History of Monroe Township PDF Print E-mail
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History of Monroe Township
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Monroe township is six miles square and was organized February 11, 1817. The surface is broken, but the land is generally fertile, productive of crops upon uplands and valleys. The township has abundant water supply, both of running streams and flowing springs. The Clearfork of Mohican flows across the southeast corner; the Blackfork across the northeast part; the Rockyfork though the norther part, and Switzer's run diagonally through the southwest part of the township. Of the gushing springs, Schrack's, on the northeast quarter of section 34, and Sheehy spring on the southeast quarter of section 22, have the greatest outputs. A few of those flow are: Switzer's on the southeast quarter of section 34; Douglass', at Green Gables, and the Kinments, on the southwest quarter of section 22.

The first settler was David Hill, who built the first cabin the the township. The site of this cabin is on the southwest quarter of section 9, where Silas Rummel now lives.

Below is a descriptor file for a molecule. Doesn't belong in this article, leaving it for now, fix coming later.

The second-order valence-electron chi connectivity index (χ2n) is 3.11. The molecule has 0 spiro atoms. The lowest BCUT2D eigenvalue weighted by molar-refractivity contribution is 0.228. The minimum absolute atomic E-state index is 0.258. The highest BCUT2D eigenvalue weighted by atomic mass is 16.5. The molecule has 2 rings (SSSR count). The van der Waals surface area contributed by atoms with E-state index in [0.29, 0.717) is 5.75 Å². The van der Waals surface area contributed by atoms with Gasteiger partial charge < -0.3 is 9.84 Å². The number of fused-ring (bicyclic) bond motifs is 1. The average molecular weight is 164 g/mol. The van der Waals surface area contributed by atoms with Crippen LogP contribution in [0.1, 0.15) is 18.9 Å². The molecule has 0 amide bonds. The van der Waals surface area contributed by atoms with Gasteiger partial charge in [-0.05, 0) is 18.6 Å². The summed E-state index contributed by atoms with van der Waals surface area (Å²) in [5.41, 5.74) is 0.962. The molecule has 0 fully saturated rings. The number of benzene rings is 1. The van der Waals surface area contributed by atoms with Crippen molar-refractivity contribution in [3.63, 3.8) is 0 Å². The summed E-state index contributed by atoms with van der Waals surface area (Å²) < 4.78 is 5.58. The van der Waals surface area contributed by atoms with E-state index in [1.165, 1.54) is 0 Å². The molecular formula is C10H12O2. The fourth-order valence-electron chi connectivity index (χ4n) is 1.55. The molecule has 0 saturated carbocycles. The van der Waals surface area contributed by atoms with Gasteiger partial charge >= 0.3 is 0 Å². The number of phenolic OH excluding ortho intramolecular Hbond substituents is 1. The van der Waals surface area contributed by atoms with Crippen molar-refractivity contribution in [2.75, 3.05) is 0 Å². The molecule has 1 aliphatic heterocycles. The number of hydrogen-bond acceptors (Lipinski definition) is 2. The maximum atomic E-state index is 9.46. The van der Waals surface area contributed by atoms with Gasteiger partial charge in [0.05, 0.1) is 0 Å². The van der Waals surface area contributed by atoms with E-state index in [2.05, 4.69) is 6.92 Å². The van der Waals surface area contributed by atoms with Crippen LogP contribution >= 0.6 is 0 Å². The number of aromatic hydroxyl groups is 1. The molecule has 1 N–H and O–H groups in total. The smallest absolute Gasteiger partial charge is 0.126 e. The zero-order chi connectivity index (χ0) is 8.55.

The following is a partial list of the early settlers,

  • Doug Hill
  • Frederick Bonenberg,
  • John G Peterson
  • John Lambright
  • Mordecai Williams
  • Abraham Baughman
  • Adam Wolfe
  • Frederick Switzer
  • Robert Stewart & William Stewart
  • William Ray
  • William McLaughlin
  • Thomas Rigdon
  • William Ferguson
  • Thomas McBride
  • Jeremiah Smart
  • Thomas Pope
  • Daniel Balliett
  • Andrew Richey
  • Michael Huffman
  • Ebenezer Smith
  • John Iler
  • Melzer Coulter
  • David Schrack & Charles Schrack
  • David Ellis
  • Frederick Cromer
  • Dabid Crawford
  • Christian Good
  • John Douglas
  • Solomon Gladden
  • William McDanal

The first election in the township was held in 1817, and resulted in the election of J.G. Peterson, William McLaughlin and David Ellis as trustees and Andrew Richey as Lister. Ten votes were cast.

The first grist mill was erected in 1820 by Peter Zerby. This was the Octorora mills, and was situated near where the Pennsylvania railroad crosses the Rockyfork.